The name of important places is derived from the pronounced salt deposits in the region. The word “Hall” in Hallstatt goes back to the Germanic word for salt, a term that can also be found in the word “Salzkammergut”. Even the Illyrians and earlier peoples settled after 3000 BC. Salty springs and so won salt. This trade took off around 2000 BC. An early industrial character. Around 1500 BC Mining salt mining began with the bronze pick, Hallstatt is probably the oldest salt mine in the world. Mining reached after 1300 BC. In the northern group of the Hallstatt salt mines considerable depths and testified to high geological and technical knowledge. A whole epoch is named after the salt mining in Hallstatt on Lake Hallstatt : the Celtic Hallstatt period (800 to 450 BC). The settlements in the region have always been characterized by the wealth of salt.


With the invasion of the Romans in 15 BC The Celtic Latène period, a further development of the Hallstatt period, ended. Before that, there had already been intensive trade relations between the Celts and Romans. Under Roman rule, the Celtic territory became the Roman border province called Noricum . At that time, the mining of salt using the lye process and the construction of salt pans probably began . A Roman settlement is documented in Hallstatt around 100 AD. On the Altaussee Michlhallberg ( Sandling massif) there is also evidence of a late Roman settlement from the end of the 2nd century AD to the late 4th century. A Roman salt mining is also suspected there. After 180 AD, the Germanic tribes of the Marcomanni and Quadi invaded large parts of Noricum and devastated large areas. The Romanoceltic settlement of Hallstatt was also destroyed. The invasion of the Huns in Eastern Europe increased the pressure of Germanic peoples on the Roman Empire. In 488 the Ostrogoth Odoacer, the successor to the last Western Roman emperor, gave the order to evacuate the province of Ufernorikum.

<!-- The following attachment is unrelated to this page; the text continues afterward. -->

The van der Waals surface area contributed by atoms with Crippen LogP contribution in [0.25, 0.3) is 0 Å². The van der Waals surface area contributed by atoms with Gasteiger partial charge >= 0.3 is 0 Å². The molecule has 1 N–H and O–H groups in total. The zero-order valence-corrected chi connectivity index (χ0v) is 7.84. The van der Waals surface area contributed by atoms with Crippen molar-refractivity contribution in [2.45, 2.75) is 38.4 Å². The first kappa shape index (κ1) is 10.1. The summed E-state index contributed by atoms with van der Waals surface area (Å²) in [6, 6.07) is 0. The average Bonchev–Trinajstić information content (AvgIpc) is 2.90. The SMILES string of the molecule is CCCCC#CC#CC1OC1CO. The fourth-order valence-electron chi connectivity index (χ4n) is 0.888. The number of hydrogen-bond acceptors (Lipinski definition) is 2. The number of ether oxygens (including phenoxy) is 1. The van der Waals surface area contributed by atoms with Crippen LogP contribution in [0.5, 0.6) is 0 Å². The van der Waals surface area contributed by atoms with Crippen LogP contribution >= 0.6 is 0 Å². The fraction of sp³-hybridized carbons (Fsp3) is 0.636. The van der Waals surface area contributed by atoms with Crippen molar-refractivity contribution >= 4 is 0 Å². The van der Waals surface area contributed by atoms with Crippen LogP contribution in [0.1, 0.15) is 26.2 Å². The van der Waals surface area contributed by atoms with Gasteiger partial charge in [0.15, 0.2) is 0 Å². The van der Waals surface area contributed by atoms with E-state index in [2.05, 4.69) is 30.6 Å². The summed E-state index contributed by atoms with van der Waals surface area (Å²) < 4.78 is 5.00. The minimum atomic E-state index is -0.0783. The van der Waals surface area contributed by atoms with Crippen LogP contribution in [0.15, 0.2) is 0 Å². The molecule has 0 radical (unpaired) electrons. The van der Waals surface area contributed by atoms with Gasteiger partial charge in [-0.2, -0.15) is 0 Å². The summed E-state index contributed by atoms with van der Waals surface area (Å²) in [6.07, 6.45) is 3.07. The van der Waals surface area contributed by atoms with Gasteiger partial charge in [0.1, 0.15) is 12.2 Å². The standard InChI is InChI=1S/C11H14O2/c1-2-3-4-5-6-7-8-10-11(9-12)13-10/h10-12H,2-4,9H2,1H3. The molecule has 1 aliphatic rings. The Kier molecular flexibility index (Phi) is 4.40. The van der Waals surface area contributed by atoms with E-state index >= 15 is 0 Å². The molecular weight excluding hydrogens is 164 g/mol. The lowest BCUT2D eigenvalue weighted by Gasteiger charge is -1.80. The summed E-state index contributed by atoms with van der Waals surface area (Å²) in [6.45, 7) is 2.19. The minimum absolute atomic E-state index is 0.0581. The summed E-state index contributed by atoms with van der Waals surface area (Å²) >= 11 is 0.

middle Ages

Around 530 Bavarian tribes invaded the Eastern Alps region largely peacefully. The new Bavarian settlements spread out from the west, while Slavic settlement activity was carried out from the south via the Ennstal into the inner Salzkammergut. Together with the remnants of the Romano-Celtic cultures, a Bavarian-Slavic mixed culture soon emerged, which was not infrequently based on Romano-Celtic traditions. Archaeological evidence of this epoch has been preserved in the municipality of Bad Mitterndorf . It is an early medieval Slavic cemetery, which was used from the 8th to the 10th century.

There is no reliable evidence of the early medieval salt mining. Salt ships from the Traungau are only mentioned around 900 , which presumably shipped salt from Hallstatt. The salt trade flourished again around 1000 AD.

Regional principalities were formed around 1200. The long rule of the Babenbergs (976–1246) in this area led to stability and prosperity. In the south, the lords of Ort , feudal men of the Styrian margraves (from 1180 dukes) from the Traungau family , a branch of the Otakare , extended their territory to the inner Salzkammergut in the first half of the 12th century. The Babenbergs inherited the von Ort family in 1192, but the southern part of today's Salzkammergut remained Styrian.

After the death of the last Duke of Babenberg, Friedrich II. In 1246, the elected Archbishop of Salzburg, Philipp von Spanheim , occupied large parts of the Ennstal and thus also the Styrian Salzkammergut . To strengthen the new claim to power and to protect the nearby salt mines on the Sandling massif and the mule tracks, he built the small fortress of Pflindsberg on a hill west of Altaussee . Philipp von Spanheim had to withdraw again after the Treaty of Ofen in 1254. The independent rule of Pflindsberg developed from the castle (comprised around 90% of the goods in the Ausseerland ) and from then on it was the seat of the maintenance office of the local salt pans.